The keep jennifer egan review
The Keep by Jennifer EganAward-winning author Jennifer Egan brilliantly conjures a world from which escape is impossible and where the keep-–the tower, the last stand-–is both everything worth protecting and the very thing that must be surrendered in order to survive.
Two cousins, irreversibly damaged by a childhood prank, reunite twenty years later to renovate a medieval castle in Eastern Europe. In an environment of extreme paranoia, cut off from the outside world, the men reenact the signal event of their youth, with even more catastrophic results. And as the full horror of their predicament unfolds, a prisoner, in jail for an unnamed crime, recounts an unforgettable story that seamlessly brings the crimes of the past and present into piercing relation.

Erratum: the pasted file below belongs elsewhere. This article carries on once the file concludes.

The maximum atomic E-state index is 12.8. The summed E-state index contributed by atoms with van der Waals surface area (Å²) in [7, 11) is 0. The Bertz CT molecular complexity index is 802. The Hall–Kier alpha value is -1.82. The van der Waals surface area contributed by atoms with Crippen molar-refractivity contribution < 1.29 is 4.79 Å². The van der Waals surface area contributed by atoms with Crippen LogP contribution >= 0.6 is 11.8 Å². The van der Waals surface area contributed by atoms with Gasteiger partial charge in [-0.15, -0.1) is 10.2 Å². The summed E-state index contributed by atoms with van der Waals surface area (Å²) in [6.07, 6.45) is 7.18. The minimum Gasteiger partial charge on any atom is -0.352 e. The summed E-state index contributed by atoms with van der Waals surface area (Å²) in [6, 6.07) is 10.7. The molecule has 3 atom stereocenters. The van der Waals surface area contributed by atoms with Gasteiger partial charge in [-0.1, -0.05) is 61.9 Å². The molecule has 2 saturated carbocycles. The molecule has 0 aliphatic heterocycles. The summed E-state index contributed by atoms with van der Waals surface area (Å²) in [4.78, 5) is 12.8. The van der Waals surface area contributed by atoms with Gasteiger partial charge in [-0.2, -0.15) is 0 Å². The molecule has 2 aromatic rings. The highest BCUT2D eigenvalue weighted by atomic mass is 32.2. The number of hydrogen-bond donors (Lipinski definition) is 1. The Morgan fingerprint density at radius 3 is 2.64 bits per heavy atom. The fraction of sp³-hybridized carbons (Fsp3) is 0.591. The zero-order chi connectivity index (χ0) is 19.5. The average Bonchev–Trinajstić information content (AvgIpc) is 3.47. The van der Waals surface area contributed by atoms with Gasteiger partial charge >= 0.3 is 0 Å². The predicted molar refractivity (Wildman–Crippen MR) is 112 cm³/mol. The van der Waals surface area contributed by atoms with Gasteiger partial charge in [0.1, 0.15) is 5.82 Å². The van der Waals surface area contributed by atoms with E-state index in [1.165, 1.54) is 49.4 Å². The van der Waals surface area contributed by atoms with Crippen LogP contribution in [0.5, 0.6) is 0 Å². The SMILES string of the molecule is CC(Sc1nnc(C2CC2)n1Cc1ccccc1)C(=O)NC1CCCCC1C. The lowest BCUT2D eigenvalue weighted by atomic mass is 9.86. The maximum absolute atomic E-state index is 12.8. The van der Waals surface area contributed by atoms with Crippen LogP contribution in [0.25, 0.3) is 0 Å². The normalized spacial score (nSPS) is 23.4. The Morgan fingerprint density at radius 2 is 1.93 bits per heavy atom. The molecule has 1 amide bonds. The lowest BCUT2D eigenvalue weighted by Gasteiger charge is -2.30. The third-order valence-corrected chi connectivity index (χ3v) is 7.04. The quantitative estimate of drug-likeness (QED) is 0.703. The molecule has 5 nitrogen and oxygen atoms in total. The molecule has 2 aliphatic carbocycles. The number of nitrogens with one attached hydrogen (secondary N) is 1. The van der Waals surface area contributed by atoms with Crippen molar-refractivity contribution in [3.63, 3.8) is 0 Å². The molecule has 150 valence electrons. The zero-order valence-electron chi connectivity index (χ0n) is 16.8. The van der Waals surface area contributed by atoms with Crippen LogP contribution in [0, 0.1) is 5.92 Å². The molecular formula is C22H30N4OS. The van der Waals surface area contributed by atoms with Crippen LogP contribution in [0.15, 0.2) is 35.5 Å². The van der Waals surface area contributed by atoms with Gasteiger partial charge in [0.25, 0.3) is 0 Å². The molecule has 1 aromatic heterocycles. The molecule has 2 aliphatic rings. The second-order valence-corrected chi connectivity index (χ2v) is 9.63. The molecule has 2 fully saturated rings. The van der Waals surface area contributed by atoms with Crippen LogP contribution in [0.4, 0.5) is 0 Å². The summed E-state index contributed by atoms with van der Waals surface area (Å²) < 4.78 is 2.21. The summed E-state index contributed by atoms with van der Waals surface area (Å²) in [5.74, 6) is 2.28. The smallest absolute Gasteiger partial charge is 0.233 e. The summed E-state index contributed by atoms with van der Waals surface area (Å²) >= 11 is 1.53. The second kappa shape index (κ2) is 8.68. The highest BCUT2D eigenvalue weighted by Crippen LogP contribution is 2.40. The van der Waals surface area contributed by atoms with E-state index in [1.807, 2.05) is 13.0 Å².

Into the Labyrinth
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Published by the Students of Johns Hopkins since 1896
Jennifer Egan should adopt a nom de plume —"J. Egan" would do quite well. An unfortunate side effect of the popularity of chick lit and poetic, memoir-ish "women's novels" is that a woman's name on the cover creates a certain expectation about what's inside. And Egan subverts that expectation as thoroughly as any woman writing today. Her previous novels pigeonhole themselves in typical women's-fiction categories by their synopses model finds self, teenage girl finds self and cover photos youthful female faces. With The Keep , however, Egan breaks the mold from page one.